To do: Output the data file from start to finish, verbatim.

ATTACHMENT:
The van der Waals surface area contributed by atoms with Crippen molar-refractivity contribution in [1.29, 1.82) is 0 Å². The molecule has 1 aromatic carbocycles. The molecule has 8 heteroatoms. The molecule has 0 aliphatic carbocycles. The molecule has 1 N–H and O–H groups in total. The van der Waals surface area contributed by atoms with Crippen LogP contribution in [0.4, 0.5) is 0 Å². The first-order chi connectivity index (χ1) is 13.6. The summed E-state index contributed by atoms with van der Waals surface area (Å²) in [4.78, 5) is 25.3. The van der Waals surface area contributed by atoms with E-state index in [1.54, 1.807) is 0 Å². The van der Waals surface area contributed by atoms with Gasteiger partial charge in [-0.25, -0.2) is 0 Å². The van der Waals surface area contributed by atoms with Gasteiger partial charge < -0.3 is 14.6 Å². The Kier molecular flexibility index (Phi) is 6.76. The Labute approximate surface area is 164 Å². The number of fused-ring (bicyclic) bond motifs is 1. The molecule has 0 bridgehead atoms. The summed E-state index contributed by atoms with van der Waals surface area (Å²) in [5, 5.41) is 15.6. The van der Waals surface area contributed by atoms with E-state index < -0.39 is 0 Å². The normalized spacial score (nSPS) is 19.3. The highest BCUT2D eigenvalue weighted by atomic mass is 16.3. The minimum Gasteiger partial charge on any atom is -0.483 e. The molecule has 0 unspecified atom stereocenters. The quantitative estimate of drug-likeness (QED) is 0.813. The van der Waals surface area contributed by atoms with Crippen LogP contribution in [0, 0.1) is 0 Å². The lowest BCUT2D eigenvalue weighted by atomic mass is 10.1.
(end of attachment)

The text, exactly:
The van der Waals surface area contributed by atoms with Crippen molar-refractivity contribution in [1.29, 1.82) is 0 Å². The molecule has 1 aromatic carbocycles. The molecule has 8 heteroatoms. The molecule has 0 aliphatic carbocycles. The molecule has 1 N–H and O–H groups in total. The van der Waals surface area contributed by atoms with Crippen LogP contribution in [0.4, 0.5) is 0 Å². The first-order chi connectivity index (χ1) is 13.6. The summed E-state index contributed by atoms with van der Waals surface area (Å²) in [4.78, 5) is 25.3. The van der Waals surface area contributed by atoms with E-state index in [1.54, 1.807) is 0 Å². The van der Waals surface area contributed by atoms with Gasteiger partial charge in [-0.25, -0.2) is 0 Å². The van der Waals surface area contributed by atoms with Gasteiger partial charge < -0.3 is 14.6 Å². The Kier molecular flexibility index (Phi) is 6.76. The Labute approximate surface area is 164 Å². The number of fused-ring (bicyclic) bond motifs is 1. The molecule has 0 bridgehead atoms. The summed E-state index contributed by atoms with van der Waals surface area (Å²) in [5, 5.41) is 15.6. The van der Waals surface area contributed by atoms with E-state index < -0.39 is 0 Å². The normalized spacial score (nSPS) is 19.3. The highest BCUT2D eigenvalue weighted by atomic mass is 16.3. The minimum Gasteiger partial charge on any atom is -0.483 e. The molecule has 0 unspecified atom stereocenters. The quantitative estimate of drug-likeness (QED) is 0.813. The van der Waals surface area contributed by atoms with Crippen LogP contribution in [0, 0.1) is 0 Å². The lowest BCUT2D eigenvalue weighted by atomic mass is 10.1.